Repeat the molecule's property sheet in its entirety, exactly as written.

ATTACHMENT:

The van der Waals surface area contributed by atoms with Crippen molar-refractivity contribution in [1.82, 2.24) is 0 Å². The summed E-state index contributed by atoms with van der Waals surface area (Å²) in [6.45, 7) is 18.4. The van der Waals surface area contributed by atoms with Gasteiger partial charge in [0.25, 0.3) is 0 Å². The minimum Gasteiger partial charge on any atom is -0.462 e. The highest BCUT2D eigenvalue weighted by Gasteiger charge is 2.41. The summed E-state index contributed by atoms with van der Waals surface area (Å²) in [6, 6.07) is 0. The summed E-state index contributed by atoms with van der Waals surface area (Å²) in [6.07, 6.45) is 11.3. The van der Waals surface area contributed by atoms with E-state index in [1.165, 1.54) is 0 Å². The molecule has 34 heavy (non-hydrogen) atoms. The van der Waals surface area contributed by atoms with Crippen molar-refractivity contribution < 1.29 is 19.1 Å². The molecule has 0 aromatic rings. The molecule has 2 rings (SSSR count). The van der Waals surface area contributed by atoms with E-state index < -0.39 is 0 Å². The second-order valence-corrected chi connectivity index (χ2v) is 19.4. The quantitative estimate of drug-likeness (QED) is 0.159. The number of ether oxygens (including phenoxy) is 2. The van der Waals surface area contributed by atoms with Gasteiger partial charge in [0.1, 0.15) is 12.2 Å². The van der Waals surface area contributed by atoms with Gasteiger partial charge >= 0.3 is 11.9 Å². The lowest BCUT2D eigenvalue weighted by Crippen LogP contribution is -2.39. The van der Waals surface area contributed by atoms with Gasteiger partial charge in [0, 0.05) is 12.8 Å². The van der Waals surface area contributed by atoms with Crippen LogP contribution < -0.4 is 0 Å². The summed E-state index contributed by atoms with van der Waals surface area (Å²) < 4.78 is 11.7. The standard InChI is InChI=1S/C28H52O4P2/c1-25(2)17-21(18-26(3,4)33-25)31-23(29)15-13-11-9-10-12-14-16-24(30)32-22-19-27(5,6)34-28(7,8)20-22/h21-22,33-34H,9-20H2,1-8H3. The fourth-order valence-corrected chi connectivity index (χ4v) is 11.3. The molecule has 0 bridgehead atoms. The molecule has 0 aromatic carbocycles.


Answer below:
The van der Waals surface area contributed by atoms with Crippen molar-refractivity contribution in [1.82, 2.24) is 0 Å². The summed E-state index contributed by atoms with van der Waals surface area (Å²) in [6.45, 7) is 18.4. The van der Waals surface area contributed by atoms with Gasteiger partial charge in [0.25, 0.3) is 0 Å². The minimum Gasteiger partial charge on any atom is -0.462 e. The highest BCUT2D eigenvalue weighted by Gasteiger charge is 2.41. The summed E-state index contributed by atoms with van der Waals surface area (Å²) in [6, 6.07) is 0. The summed E-state index contributed by atoms with van der Waals surface area (Å²) in [6.07, 6.45) is 11.3. The van der Waals surface area contributed by atoms with E-state index in [1.165, 1.54) is 0 Å². The molecule has 34 heavy (non-hydrogen) atoms. The van der Waals surface area contributed by atoms with Crippen molar-refractivity contribution < 1.29 is 19.1 Å². The molecule has 0 aromatic rings. The molecule has 2 rings (SSSR count). The van der Waals surface area contributed by atoms with E-state index < -0.39 is 0 Å². The second-order valence-corrected chi connectivity index (χ2v) is 19.4. The quantitative estimate of drug-likeness (QED) is 0.159. The number of ether oxygens (including phenoxy) is 2. The van der Waals surface area contributed by atoms with Gasteiger partial charge in [0.1, 0.15) is 12.2 Å². The van der Waals surface area contributed by atoms with Gasteiger partial charge >= 0.3 is 11.9 Å². The lowest BCUT2D eigenvalue weighted by Crippen LogP contribution is -2.39. The van der Waals surface area contributed by atoms with Gasteiger partial charge in [0, 0.05) is 12.8 Å². The van der Waals surface area contributed by atoms with Crippen LogP contribution < -0.4 is 0 Å². The summed E-state index contributed by atoms with van der Waals surface area (Å²) < 4.78 is 11.7. The standard InChI is InChI=1S/C28H52O4P2/c1-25(2)17-21(18-26(3,4)33-25)31-23(29)15-13-11-9-10-12-14-16-24(30)32-22-19-27(5,6)34-28(7,8)20-22/h21-22,33-34H,9-20H2,1-8H3. The fourth-order valence-corrected chi connectivity index (χ4v) is 11.3. The molecule has 0 bridgehead atoms. The molecule has 0 aromatic carbocycles.